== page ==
September 17, 2018 / 2:14 PM / a month ago

Top 10 Unilever shareholder may vote against plan to go Dutch

LONDON (Reuters) - Unilever (ULVR.L) (UNc.AS) shareholder Lindsell Train is likely to use at least some of its shares to vote against the company's planned move to the Netherlands, which will cost the consumer goods giant its spot in the benchmark FTSE 100 .FTSE index.

FILE PHOTO: Two bottles of Dove's Deep Moisture body wash are displayed in Toronto, Ontario, Canada, October 8, 2017. REUTERS/Chris Helgren/File Photo

The British asset manager - the third-largest owner of Unilever Plc shares, according to Thomson Reuters data - joins a growing chorus of concern against the move, aimed at simplifying Unilever’s dual-headed Anglo-Dutch structure.

“We admire Unilever as a company and have a high regard for its current executive team and board, but on this issue we will vote in the interests of our various clients as we judge appropriate,” Nick Train, co-founder of the British asset management firm, said in an emailed statement.

He spelled out various reasons why its British clients would be disadvantaged by the move to end its dual-headed structure.

FILE PHOTO: Traffic and people pass by the front of the Unilever building in central London, Britain, March 15, 2018. REUTERS/ Hannah McKay/File Photo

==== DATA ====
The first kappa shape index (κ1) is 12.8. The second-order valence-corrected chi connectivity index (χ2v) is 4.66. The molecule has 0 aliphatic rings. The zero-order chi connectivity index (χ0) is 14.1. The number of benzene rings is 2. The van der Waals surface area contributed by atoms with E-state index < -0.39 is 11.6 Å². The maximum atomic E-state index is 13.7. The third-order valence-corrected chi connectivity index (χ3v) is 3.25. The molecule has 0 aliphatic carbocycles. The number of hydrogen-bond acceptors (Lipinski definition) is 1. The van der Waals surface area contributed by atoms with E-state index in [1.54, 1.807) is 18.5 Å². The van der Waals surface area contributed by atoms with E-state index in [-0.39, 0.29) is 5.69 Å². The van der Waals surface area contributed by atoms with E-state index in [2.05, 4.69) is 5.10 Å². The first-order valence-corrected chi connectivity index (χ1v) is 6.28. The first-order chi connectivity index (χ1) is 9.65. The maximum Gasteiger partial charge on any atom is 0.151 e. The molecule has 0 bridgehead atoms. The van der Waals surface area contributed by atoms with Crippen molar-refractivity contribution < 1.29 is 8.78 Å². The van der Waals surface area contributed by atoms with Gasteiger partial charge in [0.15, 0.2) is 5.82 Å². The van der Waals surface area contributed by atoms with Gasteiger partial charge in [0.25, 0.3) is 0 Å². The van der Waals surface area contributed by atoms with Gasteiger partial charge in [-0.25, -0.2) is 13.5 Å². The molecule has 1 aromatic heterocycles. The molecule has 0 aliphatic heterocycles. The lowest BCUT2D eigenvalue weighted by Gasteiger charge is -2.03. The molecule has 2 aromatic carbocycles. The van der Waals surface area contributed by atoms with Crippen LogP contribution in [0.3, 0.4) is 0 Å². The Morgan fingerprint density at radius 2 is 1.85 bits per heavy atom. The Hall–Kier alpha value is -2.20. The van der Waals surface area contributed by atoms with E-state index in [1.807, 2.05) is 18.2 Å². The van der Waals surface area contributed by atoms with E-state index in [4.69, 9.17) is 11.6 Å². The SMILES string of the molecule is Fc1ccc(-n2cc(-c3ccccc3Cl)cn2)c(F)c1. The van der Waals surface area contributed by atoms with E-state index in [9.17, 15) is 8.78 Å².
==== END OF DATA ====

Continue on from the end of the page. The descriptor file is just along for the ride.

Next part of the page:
He said Unilever ceasing to be a benchmark UK stock was “at the very least an inconvenience” for all UK funds, while those who only invest in the benchmark may become “forced sellers”.

Train also cited “a new risk” from the possibility of a Dutch withholding tax on dividends once Unilever redomiciles to the Netherlands.

He noted the mitigation Unilever has offered against this threat but said the company is not offering “a perpetuity guarantee” that shareholders will never suffer from future changes in Dutch tax policy.

Lindsell Train, which owns a 2.38 percent stake, according to Thomson Reuters data, did not give a breakdown on how many of its clients were based in Britain.

Train’s comments come after a fellow top-20 shareholder, Aviva (AV.L), told the Financial Times that it plans to vote against the proposal.

A third, Columbia Threadneedle Investments, has also voiced concern about the move, though some non-British investors are more sanguine.

A fourth investor, invested in both the UK and Dutch shares, said it made sense to rationalize the headquarters.

“Having two sets of headquarters and two listings is not always the most efficient,” said the investor, who declined to be identified.

The Unilever move requires approval by 75 percent of UK shareholders and 50 percent of Dutch shareholders. The votes will take place on Oct. 25 in the Netherlands and Oct. 26 in London.

Unilever has said it is “very confident” of securing the required votes.

Unilever shares were down 0.2 percent in London at 1518 GMT.

Reporting by Martinne Geller; Editing by Adrian Croft/Keith Weir

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